The topic of my weight has always been a touchy area with me. No, I really don’t want to talk about it, but at the same time, I do. My body is something I’m proud of but still very self-conscious about. But nowadays, no matter what you weigh or what shape your body is, it seems no one is safe from body shaming. Attempting to shame someone because of their weight or what they look like is utterly disgusting. I don’t care who you are, you have no right to tell someone they should be ashamed of their appearance just because of a number on a scale. The phrases “normal body” and “real women” are carelessly thrown around, contributing to this awful movement. There is no such thing as a “normal” body. Every single person on this earth has a different body type. Every. Single. Person. It doesn’t matter how skinny or how large a woman is; she is still a REAL woman.
You could say this topic is a soap box for me. I have been body shamed, both online through my Twitter account and in person. Let me give you a run-down of my body:
- Height: 5’2
- Weight: Last I checked 98 lbs, but that’s after the holiday season. I usually weigh around 95/96 lbs.
- Chest: 32DD (thank you, amazing genetics)
- Measurements: 32-25-35
- Top size: XS/XXS (sometimes small, depending on how I want it to fit.)
- Pant size: 0/00 (depending on brand, and children’s sizes 10-14)
Yes, I am a skinny girl with big boobs and a thigh gap.
I wasn’t always this size. When I graduated high school, I was a size 8. I gradually worked my way down to where I am now, five years later, at a consistent 0. Everyone is always asking me, “How did you do it??” and my honest answer is, “I don’t know.” I didn’t work out all that much. I didn’t go on a special diet. And no, I’ve never had an eating disorder. It just happened, and I have to say I’m glad it did. Not because I hated the way my body looked back then (I honestly didn’t even notice my weight) but because I have so much more confidence in the way I look now. That confidence has also come from learning how to dress for my body type, wearing modest makeup, and learning how to properly fix my hair in a way that’s flattering to the shape of my face. However, just because I do wear a size 0 and have a thigh gap does not mean that I don’t have fat on my body. I do. Trust me, I do. My butt resembles a droopy pancake, my thighs have cellulite, and my tummy still bloats quite frequently. But I’m not ashamed of those features. It comes with having a human body. It’s natural.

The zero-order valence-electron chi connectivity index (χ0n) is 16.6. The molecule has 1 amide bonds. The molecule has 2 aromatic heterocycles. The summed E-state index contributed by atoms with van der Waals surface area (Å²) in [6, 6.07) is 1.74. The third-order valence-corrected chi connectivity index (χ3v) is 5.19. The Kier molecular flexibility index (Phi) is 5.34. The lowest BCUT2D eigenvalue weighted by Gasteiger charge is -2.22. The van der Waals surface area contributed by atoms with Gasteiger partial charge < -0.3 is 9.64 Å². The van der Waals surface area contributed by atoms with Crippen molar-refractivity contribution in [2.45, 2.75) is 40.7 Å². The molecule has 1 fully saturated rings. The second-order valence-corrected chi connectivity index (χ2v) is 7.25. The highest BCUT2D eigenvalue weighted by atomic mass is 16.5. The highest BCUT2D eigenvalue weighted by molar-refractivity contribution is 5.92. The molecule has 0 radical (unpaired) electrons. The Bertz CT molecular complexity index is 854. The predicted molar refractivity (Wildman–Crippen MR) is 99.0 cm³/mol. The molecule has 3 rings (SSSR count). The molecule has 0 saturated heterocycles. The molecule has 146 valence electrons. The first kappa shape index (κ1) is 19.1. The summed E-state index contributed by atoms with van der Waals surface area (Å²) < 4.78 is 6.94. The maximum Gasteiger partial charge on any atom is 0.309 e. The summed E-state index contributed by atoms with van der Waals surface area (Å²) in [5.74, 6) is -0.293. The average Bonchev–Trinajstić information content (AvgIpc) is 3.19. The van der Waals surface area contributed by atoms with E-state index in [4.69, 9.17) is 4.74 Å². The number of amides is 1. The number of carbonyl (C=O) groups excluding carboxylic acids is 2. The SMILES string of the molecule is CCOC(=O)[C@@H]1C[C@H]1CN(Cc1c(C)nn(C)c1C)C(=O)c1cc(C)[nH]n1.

I have been told, both online and in person that I am too skinny. One woman I’ve known almost my whole life walked up to me at church and told me I needed to eat a cheeseburger. Yes, you read that right. At church. My (now ex) best friend made a snarky comment in front of a group of friends about how I would rather starve myself than exercise with them. My parents accused me of having an eating disorder and refused to listen to my pleas that I was healthy and didn’t starve myself or make myself throw up. People have told me online that I’m so skinny it’s “gross” (and yes, my response to that particular comment was a little more than bitchy but at that point, I wasn’t going to let anyone try to bring me down…and I’m pretty sure it was a guy I had rejected only minutes before), and my (very immature) ex boyfriend even subtweeted about my weight right after we broke up, saying I needed to “go eat something.”
Now, there are a lot of women out there who still insist that body shaming only happens to larger women, yet they are the ones who are telling thinner women they are “too skinny,” “unhealthy,” or that they need to go “eat a cheeseburger.” Here’s a big newsflash: skinny shaming is a real thing, too. Have you heard the lyrics of Meghan Trainor’s awful song “All About That Bass” where she calls skinny girls “bitches”? Have you read comments attached to images of thin women on Pinterest claiming that just because the girl has a thigh gap she is unhealthy and anorexic? Did you see the tweets by clothing companies Aeropostale and Aerie on the night of the 2014 Victoria’s Secret Fashion Show that insinuated the VS models aren’t happy and aren’t “real women”? Skinny shaming does exist. Fat shaming does exist. And you know what? They’re both WRONG. What most people fail to realize is body shaming = bullying. Period.
How’s this for being a REAL woman: I believe every single woman in this world is beautiful, no matter what her weight. REAL women don’t condemn others for being “too skinny” or “too fat”. REAL women lift each other up. REAL women end body shaming and bullying. So, are YOU a real woman?
Update: If you STILL don’t believe skinny shaming doesn’t exist, read this article. I either wanted to scream or slap the author, or both.